Carwoola Station is divided in half by a river. It is vital that animals and workers are able to access both sides of the farm and that any potential flood dangers are predicted as quickly as possible. For this reason, LS1 sensors were installed across the river and alerts set up to notify anybody in danger. In this situation the sensors are set to measurement intervals of 5 minutes providing quicker response times as water levels rise or fall. The wireless sensor is pole mounted to provide a clear view of the river. For added strength and robustness the 40nb galvanised pole mounts were attached to the bridges. This installation has an expected installation life of at least 10 years with a battery replacement required at 3 years. If required this battery replacement time could be extended by switching the measurement interval to 10 minutes or more. As of January 2019 Waterwatch sensors are capable of remote control to adjust measurement intervals. The Carwoola staff can now take data based precautions and lead livestock to higher ground, avoiding potential loss of life.
Installations were also made in water troughs throughout the property to ensure sufficient drinking water for livestock. Although the LS1 has not been used on water troughs in the past, it has been a great learning experience that has proven very successful. Protecting the sensor from animal rubbing and chewing was completed using galvanised box section and sharp edges removed. Part way through this installation it was identified that the sensors could be completely inserted into the box section to hide the entire sensor from animal interaction. In the Carwoola instance this is due to very good Sigfox radio coverage which may not be the case on every farm. Protecting the sensors is not only good for animal welfare but be very important to ensure accurate and consistent measurements. Based on the Carwoola experience we are looking to introduce a more specialised and cost effective trough measurement system in the near future.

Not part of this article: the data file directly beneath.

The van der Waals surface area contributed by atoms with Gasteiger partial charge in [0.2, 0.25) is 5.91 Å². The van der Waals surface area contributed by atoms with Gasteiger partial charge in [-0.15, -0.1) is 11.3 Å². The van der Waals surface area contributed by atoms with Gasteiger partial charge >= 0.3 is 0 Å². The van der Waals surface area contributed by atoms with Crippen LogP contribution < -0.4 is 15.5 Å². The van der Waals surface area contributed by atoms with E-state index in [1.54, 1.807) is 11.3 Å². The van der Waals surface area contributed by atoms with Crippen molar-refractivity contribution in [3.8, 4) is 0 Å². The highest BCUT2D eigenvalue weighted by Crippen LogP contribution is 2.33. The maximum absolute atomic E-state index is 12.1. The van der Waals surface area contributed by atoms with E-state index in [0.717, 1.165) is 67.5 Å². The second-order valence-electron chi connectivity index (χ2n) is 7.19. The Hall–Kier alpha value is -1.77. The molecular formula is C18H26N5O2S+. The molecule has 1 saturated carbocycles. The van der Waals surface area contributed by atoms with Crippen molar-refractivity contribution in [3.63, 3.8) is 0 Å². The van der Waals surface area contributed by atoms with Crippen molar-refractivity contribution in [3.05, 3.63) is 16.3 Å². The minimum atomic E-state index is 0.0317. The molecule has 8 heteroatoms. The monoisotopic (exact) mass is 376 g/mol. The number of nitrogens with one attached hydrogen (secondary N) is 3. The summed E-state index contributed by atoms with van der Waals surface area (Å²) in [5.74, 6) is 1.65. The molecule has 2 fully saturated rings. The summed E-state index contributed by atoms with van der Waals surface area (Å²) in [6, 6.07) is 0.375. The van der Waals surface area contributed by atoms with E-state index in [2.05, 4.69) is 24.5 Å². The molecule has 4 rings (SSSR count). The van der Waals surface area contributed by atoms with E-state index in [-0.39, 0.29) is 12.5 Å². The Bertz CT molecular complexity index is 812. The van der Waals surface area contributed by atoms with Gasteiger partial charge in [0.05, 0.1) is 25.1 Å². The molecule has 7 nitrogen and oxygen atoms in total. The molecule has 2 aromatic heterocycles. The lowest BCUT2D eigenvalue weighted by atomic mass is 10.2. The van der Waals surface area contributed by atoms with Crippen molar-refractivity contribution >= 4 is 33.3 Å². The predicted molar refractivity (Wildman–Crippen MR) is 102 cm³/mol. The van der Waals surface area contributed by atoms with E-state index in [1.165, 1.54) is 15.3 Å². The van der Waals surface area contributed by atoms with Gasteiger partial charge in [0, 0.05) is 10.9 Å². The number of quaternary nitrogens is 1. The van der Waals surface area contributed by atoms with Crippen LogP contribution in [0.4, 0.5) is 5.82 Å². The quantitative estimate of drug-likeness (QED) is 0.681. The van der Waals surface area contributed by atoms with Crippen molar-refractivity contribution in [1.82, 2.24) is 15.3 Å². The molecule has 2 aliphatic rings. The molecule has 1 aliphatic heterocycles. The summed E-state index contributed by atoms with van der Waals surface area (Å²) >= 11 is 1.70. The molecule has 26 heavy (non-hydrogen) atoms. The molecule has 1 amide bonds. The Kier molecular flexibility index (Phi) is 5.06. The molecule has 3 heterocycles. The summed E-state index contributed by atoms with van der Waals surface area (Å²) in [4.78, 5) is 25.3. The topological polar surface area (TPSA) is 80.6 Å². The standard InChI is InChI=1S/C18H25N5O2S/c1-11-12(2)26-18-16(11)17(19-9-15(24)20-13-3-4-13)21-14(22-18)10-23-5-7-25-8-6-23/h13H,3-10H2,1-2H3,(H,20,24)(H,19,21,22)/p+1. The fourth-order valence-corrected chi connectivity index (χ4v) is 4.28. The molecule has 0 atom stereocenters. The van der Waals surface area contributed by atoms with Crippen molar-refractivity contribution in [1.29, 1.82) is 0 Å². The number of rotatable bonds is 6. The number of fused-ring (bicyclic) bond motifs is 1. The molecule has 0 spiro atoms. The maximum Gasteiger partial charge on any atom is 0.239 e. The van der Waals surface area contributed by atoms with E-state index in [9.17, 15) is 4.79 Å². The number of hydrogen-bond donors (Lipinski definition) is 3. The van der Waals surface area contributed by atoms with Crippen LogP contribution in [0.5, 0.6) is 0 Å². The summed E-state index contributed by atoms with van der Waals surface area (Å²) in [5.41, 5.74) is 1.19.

Our CEO Jesse was invited back to Canberra late last year to talk at the Red Meat digital forum about the installation. Watch his quick-fire presentation below. You can also find Darren Price’s address to the forum by clicking here.
How do the Carwoola Station sensors work?
Waterwatch LS1 sensors measure water level by using an ultrasonic pulse. Once the measurements are made the sensor transmits the measurements via the Sigfox network installed at the Carwoola site. Sigfox is a global wireless network technology, connecting low powered sensor devices. You can check the Sigfox strength at your property through this link. https://coverage.waterwatch.io/. If you do not have Sigfox coverage but are still interested in Waterwatch products ask us about our cellular product line which includes NB-IoT and CatM.
If you are interested in installing Waterwatch sensors for remote water level management on your property, check out our new online store or contact email@example.com
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by Gracey Griffin March 01, 2021 1 min read
by Gracey Griffin February 19, 2021 1 min read
by Gracey Griffin February 19, 2021 1 min read
Over the past 6 years they have made a concerted effort to become a sustainable farm, installing a rooftop solar and battery system, as well as a solar water pump to become independent of the electrical grid.